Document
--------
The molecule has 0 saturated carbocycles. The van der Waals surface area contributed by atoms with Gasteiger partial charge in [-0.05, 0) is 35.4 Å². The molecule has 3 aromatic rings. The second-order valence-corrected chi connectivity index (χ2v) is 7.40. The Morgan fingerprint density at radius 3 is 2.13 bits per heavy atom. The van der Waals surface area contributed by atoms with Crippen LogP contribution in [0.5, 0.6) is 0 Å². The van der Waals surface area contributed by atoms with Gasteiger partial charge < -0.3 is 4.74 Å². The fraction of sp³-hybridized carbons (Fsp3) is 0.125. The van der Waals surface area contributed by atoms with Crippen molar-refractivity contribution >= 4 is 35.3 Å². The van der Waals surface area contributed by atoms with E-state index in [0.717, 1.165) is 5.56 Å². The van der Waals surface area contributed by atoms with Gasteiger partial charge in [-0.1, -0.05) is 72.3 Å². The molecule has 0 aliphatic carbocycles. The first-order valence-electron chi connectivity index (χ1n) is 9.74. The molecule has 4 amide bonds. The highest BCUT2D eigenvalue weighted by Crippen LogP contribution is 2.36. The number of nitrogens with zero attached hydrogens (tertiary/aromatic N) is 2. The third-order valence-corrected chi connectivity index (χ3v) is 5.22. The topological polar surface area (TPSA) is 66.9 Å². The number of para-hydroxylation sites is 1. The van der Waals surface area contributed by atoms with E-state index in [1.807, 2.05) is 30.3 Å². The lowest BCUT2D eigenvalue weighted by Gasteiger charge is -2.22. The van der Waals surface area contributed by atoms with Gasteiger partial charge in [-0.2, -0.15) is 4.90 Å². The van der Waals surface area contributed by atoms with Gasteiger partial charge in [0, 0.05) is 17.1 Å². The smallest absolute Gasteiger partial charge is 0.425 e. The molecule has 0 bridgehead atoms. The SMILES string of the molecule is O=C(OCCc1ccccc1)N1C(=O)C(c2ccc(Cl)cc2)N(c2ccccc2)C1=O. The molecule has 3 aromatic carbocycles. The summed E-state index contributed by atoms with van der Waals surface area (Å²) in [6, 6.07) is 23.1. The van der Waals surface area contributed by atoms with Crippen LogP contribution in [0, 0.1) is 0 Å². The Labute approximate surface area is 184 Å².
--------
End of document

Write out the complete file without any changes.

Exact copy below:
The molecule has 0 saturated carbocycles. The van der Waals surface area contributed by atoms with Gasteiger partial charge in [-0.05, 0) is 35.4 Å². The molecule has 3 aromatic rings. The second-order valence-corrected chi connectivity index (χ2v) is 7.40. The Morgan fingerprint density at radius 3 is 2.13 bits per heavy atom. The van der Waals surface area contributed by atoms with Crippen LogP contribution in [0.5, 0.6) is 0 Å². The van der Waals surface area contributed by atoms with Gasteiger partial charge < -0.3 is 4.74 Å². The fraction of sp³-hybridized carbons (Fsp3) is 0.125. The van der Waals surface area contributed by atoms with Crippen molar-refractivity contribution >= 4 is 35.3 Å². The van der Waals surface area contributed by atoms with E-state index in [0.717, 1.165) is 5.56 Å². The van der Waals surface area contributed by atoms with Gasteiger partial charge in [-0.1, -0.05) is 72.3 Å². The molecule has 0 aliphatic carbocycles. The first-order valence-electron chi connectivity index (χ1n) is 9.74. The molecule has 4 amide bonds. The highest BCUT2D eigenvalue weighted by Crippen LogP contribution is 2.36. The number of nitrogens with zero attached hydrogens (tertiary/aromatic N) is 2. The third-order valence-corrected chi connectivity index (χ3v) is 5.22. The topological polar surface area (TPSA) is 66.9 Å². The number of para-hydroxylation sites is 1. The van der Waals surface area contributed by atoms with E-state index in [1.807, 2.05) is 30.3 Å². The lowest BCUT2D eigenvalue weighted by Gasteiger charge is -2.22. The van der Waals surface area contributed by atoms with Gasteiger partial charge in [-0.2, -0.15) is 4.90 Å². The van der Waals surface area contributed by atoms with Gasteiger partial charge in [0, 0.05) is 17.1 Å². The smallest absolute Gasteiger partial charge is 0.425 e. The molecule has 0 bridgehead atoms. The SMILES string of the molecule is O=C(OCCc1ccccc1)N1C(=O)C(c2ccc(Cl)cc2)N(c2ccccc2)C1=O. The molecule has 3 aromatic carbocycles. The summed E-state index contributed by atoms with van der Waals surface area (Å²) in [6, 6.07) is 23.1. The van der Waals surface area contributed by atoms with Crippen LogP contribution in [0, 0.1) is 0 Å². The Labute approximate surface area is 184 Å².